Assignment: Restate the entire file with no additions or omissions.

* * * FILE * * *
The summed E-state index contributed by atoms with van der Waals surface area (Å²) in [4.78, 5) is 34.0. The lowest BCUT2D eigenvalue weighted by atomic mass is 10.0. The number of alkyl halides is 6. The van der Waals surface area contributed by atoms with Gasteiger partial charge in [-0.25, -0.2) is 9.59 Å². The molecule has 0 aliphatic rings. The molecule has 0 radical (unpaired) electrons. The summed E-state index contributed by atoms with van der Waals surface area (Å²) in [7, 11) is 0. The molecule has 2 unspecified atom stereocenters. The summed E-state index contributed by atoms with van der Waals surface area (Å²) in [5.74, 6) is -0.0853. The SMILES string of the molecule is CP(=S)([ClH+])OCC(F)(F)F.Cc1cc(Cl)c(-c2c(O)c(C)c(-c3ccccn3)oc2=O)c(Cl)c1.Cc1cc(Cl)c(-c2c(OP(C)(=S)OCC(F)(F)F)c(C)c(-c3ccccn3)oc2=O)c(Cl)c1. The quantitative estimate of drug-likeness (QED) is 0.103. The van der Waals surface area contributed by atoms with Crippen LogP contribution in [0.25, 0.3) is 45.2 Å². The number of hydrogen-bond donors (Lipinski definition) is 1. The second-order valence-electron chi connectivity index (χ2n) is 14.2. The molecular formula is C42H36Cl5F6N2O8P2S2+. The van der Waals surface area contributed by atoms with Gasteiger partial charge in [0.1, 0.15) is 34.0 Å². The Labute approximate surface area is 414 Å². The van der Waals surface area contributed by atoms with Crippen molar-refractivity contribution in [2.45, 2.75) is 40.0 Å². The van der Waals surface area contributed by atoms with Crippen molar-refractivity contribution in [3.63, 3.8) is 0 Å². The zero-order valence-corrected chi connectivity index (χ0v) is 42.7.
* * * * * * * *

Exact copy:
The summed E-state index contributed by atoms with van der Waals surface area (Å²) in [4.78, 5) is 34.0. The lowest BCUT2D eigenvalue weighted by atomic mass is 10.0. The number of alkyl halides is 6. The van der Waals surface area contributed by atoms with Gasteiger partial charge in [-0.25, -0.2) is 9.59 Å². The molecule has 0 aliphatic rings. The molecule has 0 radical (unpaired) electrons. The summed E-state index contributed by atoms with van der Waals surface area (Å²) in [7, 11) is 0. The molecule has 2 unspecified atom stereocenters. The summed E-state index contributed by atoms with van der Waals surface area (Å²) in [5.74, 6) is -0.0853. The SMILES string of the molecule is CP(=S)([ClH+])OCC(F)(F)F.Cc1cc(Cl)c(-c2c(O)c(C)c(-c3ccccn3)oc2=O)c(Cl)c1.Cc1cc(Cl)c(-c2c(OP(C)(=S)OCC(F)(F)F)c(C)c(-c3ccccn3)oc2=O)c(Cl)c1. The quantitative estimate of drug-likeness (QED) is 0.103. The van der Waals surface area contributed by atoms with Crippen LogP contribution in [0.25, 0.3) is 45.2 Å². The number of hydrogen-bond donors (Lipinski definition) is 1. The second-order valence-electron chi connectivity index (χ2n) is 14.2. The molecular formula is C42H36Cl5F6N2O8P2S2+. The van der Waals surface area contributed by atoms with Gasteiger partial charge in [0.1, 0.15) is 34.0 Å². The Labute approximate surface area is 414 Å². The van der Waals surface area contributed by atoms with Crippen molar-refractivity contribution in [2.45, 2.75) is 40.0 Å². The van der Waals surface area contributed by atoms with Crippen molar-refractivity contribution in [3.63, 3.8) is 0 Å². The zero-order valence-corrected chi connectivity index (χ0v) is 42.7.